Tydd St Giles
The name ‘Tydd’ derives from a corruption of the word “Tide”, as the village was home to an important sluice used for draining the Fens. Although many Fenland names derive from Anglo-Saxon words, a few scattered around Wisbech include Anglo-Saxon words referencing the native British population. Although the village is old enough, it does not appear in the Domesday Book, because the village was in the liberty of the Bishop of Ely.
Tydd St Giles was founded in the late 11th century with the building of the church of St. Giles in 1084 on a natural rise in the land of the Fens. The church was built of Barnack stone, known to be the gift of the Bishop of Peterborough.
The village had three guilds: the Guild of our Lady (1350), the Guild of the Holy Cross (1385) and the Guild of St Giles (1386).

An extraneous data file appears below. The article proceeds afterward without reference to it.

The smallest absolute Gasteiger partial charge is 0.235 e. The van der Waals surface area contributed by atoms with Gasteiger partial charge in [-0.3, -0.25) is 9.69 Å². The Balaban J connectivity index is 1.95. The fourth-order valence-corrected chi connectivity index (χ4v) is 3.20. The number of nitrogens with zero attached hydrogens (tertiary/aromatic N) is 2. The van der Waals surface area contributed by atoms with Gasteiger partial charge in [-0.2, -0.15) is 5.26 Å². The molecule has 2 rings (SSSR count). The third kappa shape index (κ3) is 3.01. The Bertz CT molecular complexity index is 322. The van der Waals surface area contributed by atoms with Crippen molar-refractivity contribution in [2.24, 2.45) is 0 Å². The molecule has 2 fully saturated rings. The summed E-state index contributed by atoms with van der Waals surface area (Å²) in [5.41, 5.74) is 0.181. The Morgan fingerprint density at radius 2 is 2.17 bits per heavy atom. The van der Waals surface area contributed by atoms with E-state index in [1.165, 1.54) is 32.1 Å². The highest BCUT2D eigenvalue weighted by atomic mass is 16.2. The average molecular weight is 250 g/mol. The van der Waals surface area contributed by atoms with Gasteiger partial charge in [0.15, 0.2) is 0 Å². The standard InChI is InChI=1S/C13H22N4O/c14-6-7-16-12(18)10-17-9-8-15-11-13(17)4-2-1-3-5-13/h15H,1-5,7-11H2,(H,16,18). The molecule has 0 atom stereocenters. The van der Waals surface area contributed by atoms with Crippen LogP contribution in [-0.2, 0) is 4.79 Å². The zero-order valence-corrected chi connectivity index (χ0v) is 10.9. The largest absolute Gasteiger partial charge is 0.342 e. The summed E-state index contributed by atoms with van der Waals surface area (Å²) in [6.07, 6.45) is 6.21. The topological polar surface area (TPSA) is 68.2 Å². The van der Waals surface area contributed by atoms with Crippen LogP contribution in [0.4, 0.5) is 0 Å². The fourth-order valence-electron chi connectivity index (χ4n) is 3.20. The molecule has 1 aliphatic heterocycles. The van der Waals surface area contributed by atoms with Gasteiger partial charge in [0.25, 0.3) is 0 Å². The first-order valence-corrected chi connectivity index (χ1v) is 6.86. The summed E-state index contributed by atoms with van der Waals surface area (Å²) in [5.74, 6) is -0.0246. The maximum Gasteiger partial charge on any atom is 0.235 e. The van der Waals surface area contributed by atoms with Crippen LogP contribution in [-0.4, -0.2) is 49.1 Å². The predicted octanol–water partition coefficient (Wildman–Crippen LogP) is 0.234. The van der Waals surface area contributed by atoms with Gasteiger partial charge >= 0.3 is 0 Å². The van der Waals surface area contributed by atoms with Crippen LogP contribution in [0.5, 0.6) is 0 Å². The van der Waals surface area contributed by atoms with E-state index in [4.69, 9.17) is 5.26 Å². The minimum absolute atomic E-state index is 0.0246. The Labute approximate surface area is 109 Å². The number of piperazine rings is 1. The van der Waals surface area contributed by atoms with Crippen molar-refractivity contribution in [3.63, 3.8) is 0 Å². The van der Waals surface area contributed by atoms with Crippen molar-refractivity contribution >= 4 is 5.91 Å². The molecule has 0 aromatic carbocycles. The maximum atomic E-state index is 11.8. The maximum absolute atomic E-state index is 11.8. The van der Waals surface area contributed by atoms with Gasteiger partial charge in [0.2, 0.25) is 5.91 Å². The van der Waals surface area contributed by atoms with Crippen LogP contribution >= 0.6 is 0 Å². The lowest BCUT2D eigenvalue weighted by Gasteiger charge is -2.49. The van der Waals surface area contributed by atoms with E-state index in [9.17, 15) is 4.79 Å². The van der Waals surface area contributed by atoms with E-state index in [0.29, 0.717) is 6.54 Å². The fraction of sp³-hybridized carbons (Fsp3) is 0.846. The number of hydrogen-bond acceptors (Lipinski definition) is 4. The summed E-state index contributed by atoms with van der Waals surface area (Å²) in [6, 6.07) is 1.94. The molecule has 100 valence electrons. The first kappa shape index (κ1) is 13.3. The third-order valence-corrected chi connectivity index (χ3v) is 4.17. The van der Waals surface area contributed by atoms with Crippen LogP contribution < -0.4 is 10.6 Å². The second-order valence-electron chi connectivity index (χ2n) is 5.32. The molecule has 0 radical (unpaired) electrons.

The Guild of Our Lady
The Guild of Our Lady had a membership restricted to twelve brethren. It was founded by William Everswell, chaplain and Nicholas Clerk. The foundation of the guild also established a chaplaincy. by 1535 the value of the guild was valued at £4 13s 1d. The guild provided candles and torches for the icon of Our Lady in the church.
The Guild of the Holy Cross
The Guild of the Holy Cross had a chapel at Sea Gate, near the outfall of the North Level Main Drain (Then the Shire Drain).
The guild of St Giles
The Guild of St Giles, provided candles for the mass in the church. The membership was paid in bushels of barley. The members was also required to attend Vespers on the eve of St. Giles and mass on the feast day itself (1 September). The guild was also involved in charitable acts in the parish, being required to donate 1s 8d worth of bread to the poor after St. Giles’ mass.
There was also a Guild of St John, although no guild documentation exists. They may have met in a chapel by the Tritton (now Tretton) Bridge.